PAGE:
Recovering from a personal setback will likely find yourself having to reconsider financial priorities in targeting where to focus effort and resources. Not all household debts will equally impact your family. First payment priorities should be all bills associated with your essential needs, including utilities, food, mortgage or rent, and insurance. While you can most likely find ways to save on all of these bills, by cutting back and negotiating lower rates, paying them is extremely important.
Also, having appropriate health insurance coverage is essential because a medical emergency could put a huge dent in your finances. Check out government offered health coverage or HMO companies that offer lower but practical medical coverages.
Here are some examples on how you can prioritize your financial obligations:
> First priority debts – would include your rent or mortgage, tax liabilities, insurance premiums, auto loans, and utilities.
> Second priority debts – may include other secured loans through financial institutions, such as a car loan.
> Third priority are lenders – this includes retailers, hospitals, doctors, credit card issuers and other unsecured creditors.
Remember, each person will have his or her own unique list of priorities. Realize that just because a category of debt is listed as a third priority, does not mean it isn’t important. It simply means you need to contact and make payments to the higher priority creditors first. For help determining your financial priorities.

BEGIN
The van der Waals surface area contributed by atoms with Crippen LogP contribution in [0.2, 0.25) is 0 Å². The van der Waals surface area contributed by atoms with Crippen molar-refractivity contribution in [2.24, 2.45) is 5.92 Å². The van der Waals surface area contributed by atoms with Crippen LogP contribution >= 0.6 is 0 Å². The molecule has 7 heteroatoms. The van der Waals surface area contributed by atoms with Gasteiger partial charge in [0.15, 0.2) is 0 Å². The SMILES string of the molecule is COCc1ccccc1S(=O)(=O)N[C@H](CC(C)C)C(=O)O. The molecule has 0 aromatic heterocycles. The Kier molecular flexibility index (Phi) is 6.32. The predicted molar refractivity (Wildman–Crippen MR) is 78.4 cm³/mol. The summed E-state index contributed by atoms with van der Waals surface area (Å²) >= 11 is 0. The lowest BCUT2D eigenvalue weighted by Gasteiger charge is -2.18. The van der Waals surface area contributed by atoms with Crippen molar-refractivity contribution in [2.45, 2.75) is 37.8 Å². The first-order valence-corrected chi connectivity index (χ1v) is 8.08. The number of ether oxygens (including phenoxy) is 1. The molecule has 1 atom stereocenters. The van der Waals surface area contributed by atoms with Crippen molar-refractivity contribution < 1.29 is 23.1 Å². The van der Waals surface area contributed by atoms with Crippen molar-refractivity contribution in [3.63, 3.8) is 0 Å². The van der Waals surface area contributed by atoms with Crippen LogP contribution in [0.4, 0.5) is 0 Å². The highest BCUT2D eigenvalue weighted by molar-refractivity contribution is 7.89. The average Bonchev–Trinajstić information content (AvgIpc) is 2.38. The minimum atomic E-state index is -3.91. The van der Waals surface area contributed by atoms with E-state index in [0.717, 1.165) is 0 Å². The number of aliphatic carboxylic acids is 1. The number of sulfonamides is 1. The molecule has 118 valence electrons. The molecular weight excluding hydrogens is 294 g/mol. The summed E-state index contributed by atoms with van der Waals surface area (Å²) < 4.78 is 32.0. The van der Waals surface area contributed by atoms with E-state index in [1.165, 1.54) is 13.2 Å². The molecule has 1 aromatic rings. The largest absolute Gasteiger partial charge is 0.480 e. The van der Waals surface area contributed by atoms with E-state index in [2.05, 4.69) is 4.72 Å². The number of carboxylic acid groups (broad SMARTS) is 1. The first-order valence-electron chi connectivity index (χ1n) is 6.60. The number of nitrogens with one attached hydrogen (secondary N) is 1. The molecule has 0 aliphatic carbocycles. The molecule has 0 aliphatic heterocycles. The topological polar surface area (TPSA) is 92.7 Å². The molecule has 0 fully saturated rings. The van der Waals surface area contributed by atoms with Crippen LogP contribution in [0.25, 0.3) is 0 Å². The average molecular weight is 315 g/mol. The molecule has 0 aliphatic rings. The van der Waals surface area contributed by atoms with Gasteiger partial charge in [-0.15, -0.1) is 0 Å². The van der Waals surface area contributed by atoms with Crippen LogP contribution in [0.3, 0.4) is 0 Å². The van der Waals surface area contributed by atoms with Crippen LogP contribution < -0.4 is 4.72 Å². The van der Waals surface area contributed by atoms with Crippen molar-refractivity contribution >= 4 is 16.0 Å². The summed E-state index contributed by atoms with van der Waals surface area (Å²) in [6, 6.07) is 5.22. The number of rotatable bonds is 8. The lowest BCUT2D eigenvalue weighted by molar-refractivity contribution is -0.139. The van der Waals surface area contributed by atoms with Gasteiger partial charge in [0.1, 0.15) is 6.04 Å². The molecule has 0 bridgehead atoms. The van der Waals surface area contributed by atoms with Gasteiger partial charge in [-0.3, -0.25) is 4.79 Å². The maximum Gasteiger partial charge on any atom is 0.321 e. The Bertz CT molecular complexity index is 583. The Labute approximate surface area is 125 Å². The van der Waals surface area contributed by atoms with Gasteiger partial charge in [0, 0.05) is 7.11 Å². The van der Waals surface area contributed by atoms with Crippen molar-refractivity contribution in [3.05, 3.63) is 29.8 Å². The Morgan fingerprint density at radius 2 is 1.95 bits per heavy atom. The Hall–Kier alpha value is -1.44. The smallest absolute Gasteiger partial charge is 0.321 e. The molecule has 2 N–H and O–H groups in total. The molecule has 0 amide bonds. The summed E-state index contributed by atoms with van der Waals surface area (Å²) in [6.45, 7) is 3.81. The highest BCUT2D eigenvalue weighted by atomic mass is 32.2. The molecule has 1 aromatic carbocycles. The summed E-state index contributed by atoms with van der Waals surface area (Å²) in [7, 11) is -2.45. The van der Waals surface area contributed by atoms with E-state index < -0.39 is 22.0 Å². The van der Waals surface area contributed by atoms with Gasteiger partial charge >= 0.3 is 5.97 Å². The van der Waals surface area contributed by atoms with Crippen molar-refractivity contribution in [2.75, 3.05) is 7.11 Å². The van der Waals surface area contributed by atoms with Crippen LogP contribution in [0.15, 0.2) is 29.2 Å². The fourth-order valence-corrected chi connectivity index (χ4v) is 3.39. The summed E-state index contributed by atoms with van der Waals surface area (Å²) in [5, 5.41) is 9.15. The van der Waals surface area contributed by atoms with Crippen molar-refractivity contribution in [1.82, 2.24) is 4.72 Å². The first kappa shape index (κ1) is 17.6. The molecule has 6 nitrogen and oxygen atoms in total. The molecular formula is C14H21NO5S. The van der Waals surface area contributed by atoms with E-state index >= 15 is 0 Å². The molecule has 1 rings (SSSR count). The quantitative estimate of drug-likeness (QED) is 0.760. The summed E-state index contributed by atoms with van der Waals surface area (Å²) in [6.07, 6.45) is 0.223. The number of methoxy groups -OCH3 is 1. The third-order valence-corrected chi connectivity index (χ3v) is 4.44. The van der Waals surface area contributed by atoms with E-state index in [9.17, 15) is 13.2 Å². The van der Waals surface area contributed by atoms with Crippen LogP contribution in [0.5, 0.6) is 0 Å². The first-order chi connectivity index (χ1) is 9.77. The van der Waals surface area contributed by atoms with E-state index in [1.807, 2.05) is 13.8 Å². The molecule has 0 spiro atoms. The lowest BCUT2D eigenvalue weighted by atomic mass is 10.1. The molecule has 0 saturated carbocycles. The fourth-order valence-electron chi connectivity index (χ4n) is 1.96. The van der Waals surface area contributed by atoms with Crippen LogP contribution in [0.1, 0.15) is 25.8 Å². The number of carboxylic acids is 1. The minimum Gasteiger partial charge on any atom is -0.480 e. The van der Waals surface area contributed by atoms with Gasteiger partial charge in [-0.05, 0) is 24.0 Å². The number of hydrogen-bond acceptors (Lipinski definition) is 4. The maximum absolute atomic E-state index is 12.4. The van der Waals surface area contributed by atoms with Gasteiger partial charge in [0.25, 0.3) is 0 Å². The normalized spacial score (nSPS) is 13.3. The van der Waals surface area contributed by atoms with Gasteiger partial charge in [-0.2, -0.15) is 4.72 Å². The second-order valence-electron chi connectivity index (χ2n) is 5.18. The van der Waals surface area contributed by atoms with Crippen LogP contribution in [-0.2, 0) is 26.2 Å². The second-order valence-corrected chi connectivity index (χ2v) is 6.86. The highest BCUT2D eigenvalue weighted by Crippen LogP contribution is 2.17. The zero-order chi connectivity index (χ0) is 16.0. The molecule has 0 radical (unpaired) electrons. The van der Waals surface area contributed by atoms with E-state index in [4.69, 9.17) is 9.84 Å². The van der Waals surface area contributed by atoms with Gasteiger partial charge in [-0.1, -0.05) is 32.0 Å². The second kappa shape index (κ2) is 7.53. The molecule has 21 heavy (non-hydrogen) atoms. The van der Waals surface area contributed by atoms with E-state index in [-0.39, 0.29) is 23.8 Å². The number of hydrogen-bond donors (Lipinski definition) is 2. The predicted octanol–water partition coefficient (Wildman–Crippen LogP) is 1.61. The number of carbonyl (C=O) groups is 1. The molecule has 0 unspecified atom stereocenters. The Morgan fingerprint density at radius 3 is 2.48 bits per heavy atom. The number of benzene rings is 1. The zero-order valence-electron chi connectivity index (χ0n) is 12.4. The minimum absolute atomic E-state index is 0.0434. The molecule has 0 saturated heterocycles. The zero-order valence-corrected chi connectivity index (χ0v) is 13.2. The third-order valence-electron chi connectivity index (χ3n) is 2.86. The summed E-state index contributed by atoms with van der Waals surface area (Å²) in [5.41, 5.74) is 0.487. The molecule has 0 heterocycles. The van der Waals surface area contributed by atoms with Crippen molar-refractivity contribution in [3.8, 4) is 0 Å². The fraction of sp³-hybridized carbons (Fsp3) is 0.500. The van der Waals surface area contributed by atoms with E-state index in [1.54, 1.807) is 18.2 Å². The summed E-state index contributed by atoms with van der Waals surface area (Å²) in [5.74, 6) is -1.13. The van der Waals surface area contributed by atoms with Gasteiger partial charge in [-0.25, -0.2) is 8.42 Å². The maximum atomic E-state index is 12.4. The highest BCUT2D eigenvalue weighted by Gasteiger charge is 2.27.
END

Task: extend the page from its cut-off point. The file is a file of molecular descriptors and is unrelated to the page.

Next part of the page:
Set your priorities – create your financial priorities worksheet, evaluate if these are “needs or wants”, then rank your payment priorities.
Priority – make a list of all your debts; rank and figure out when, and how will pay your debts.
On your spreadsheet, create the following tabs, and make notes on how will you resolve or attain your goals:
Paying off unsecured debt
Paying all secured debt on time
Saving for a down payment on a home
Buying a car
Taking a vacation-Having money for entertainment
Starting/maintaining a savings account
Setting SMART financial goals
Before you think about setting goals, review the five parts of SMART goals.
S A smart goal is specific. It pinpoints something you want to change to achieve.
M A smart goal is measurable. You can measure or count a SMART goal.
A A smart goal is achievable. Setting goals too high can lead to frustration.
R A smart goal is rewarding. Reaching the goal should be a reward for your hard work.
T A smart goal is trackable. Set milestones and schedules for your goals.
After you decide what your priorities are, review your budget and determine which bills you are unable to fully pay. Then, contact your creditors to discuss your situation. Explain that you want to pay your bills but due to your setback, are unable to. In some situations, you may be able to get a new payment plan.